City of Thieves
City of Thieves by David Benioff is an unpretentious work of genius — the very best kind. Here is an enormously successful author and screen writer — 25th Hour, Wolverine whatever, and he dashes off a short novel about the siege of Leningrad, which he might have learned about from his grandfather, we’re not sure. But guess what? I don’t care!
This work is clearly the result of extensive research, but it’s dashed off blithely, in the spirit of great Russian literature. I have a theory that if you work too hard on a passage, it becomes harder to read, and if you knock if off without breaking a sweat, it’s easier on the reader, too. This book reads so easily, you might say it effervesces. I just couldn’t put it down.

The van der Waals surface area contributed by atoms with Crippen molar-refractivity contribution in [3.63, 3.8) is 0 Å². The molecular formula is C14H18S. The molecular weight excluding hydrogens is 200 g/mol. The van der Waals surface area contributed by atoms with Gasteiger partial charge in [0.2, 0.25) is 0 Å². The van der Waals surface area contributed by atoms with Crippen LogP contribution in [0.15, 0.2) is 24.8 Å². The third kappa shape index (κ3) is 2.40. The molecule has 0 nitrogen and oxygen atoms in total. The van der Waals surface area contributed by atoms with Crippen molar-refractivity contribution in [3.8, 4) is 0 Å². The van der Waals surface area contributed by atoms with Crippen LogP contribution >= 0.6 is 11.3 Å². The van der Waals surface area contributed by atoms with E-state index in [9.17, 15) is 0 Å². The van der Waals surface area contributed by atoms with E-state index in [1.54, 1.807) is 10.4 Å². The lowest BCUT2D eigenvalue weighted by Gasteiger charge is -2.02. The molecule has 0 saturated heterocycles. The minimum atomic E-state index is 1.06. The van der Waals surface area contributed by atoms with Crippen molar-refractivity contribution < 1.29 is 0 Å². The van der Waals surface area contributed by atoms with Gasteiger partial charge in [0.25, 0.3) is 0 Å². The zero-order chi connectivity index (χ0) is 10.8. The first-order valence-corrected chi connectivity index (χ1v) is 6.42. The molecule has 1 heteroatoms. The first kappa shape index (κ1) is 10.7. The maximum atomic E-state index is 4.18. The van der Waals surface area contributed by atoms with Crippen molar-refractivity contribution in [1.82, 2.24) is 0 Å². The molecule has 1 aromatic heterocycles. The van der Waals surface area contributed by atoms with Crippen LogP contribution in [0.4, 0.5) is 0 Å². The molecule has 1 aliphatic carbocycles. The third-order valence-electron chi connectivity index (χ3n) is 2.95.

Lev and Kolya, a looter and a deserter, who in the ordinary course of things would have been shot, are instead given the impossible task of finding a dozen eggs in the beseiged city of Leningrad. They are lured into an apartment and very nearly dismembered by cannibals, but manage to escape and find a military patrol. There’s a lot of that going around, the soldiers say, but what can you do? There are no police.
They venture behind the German lines and find some hardy partisans, and the story rolls on ineluctably to a suitably thrilling conclusion. Every scene is riveting. From the frozen refugee family on the railroad tracks with their buttocks hacked off to the frozen soldier who acts as a signpost.
At last Lev plays a game of chess with the nastiest Nazi of them all… Like I say, it’s dashed off blithely, but with complete success. In the face of all this death and suffering, how could anyone care about a single person’s life? And yet, at the end, when Kolya’s life is in the balance, the reader, at least this reader, is shouting, no! not him!
City of Thieves is one great read, and a very informative one for those who wish to understand the Russian people.
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